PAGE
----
Advocates for Minnesota's elderly and disabled say the state can now afford to pay higher compensation for the workers who care for them following cuts and pay freezes that they've absorbed in recent years.
The Duluth News Tribune reported that a coalition plans to pressure the Minnesota Legislature for an increase in state funding for disability and adult care services during next year’s legislative session. MPR reported that the coalition kicked off the “5 Percent” campaign on Tuesday in Duluth. It will seek a 5 percent wage hike for the 112,000 Minnesotans who provide direct services in the community and group homes. Advocates insist that the hike a will keep direct pay for support professionals at a reasonable level and reduce the turnover rates.
State Rep. Tom Huntley, DFL-Duluth, said the 5 percent boost would match the 5 percent raise the Legislature passed for nursing home workers in the last session. He said a higher rate should have been addressed last year because the median wage for caregivers who work with the elderly and disabled has declined by 10 percent in the past 10 years.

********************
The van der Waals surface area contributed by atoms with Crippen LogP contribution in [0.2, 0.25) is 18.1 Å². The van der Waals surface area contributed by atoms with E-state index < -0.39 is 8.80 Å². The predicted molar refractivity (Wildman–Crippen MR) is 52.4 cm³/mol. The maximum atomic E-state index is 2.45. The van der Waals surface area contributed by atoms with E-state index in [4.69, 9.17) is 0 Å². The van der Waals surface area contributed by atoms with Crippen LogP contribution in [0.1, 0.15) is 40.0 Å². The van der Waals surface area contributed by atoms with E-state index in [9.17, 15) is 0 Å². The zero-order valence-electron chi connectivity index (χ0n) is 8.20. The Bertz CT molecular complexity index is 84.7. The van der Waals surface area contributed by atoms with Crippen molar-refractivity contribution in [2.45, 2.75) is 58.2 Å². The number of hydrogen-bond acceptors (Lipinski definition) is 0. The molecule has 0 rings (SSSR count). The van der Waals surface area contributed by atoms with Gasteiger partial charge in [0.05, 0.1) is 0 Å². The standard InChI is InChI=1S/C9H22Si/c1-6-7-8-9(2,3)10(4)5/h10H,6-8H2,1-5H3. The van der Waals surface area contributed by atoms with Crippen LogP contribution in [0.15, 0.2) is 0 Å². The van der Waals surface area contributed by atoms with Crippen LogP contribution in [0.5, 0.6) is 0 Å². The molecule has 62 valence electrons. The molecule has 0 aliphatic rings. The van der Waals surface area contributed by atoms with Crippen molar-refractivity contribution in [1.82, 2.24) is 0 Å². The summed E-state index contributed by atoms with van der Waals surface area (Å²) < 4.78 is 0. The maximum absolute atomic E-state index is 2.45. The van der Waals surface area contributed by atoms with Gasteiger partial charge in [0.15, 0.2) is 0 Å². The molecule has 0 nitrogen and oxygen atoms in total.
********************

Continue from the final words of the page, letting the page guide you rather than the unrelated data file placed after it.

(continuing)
The increase in funding would cost about $70 million, Huntley said.
Access Press, which bills itself as Minnesota disability community's news source, said the raise is needed to reverse years of funding cuts. The news account said thatpaper said that workers who provide services for people with disabilities and the elderly have not received costs of living increases for five years in a row. The paper quotes Sam Ubah, a caregiver who has worked with people with disabilities since 1998, and holds down three jobs working 57 hours a week.
“Most direct support workers make about $11 an hour, and need more than one job just to pay their bills,” he said
The coalition will ask the Legislature to authorize the funding when the session begins in January, with the goal of it taking effect on July 1, 2014.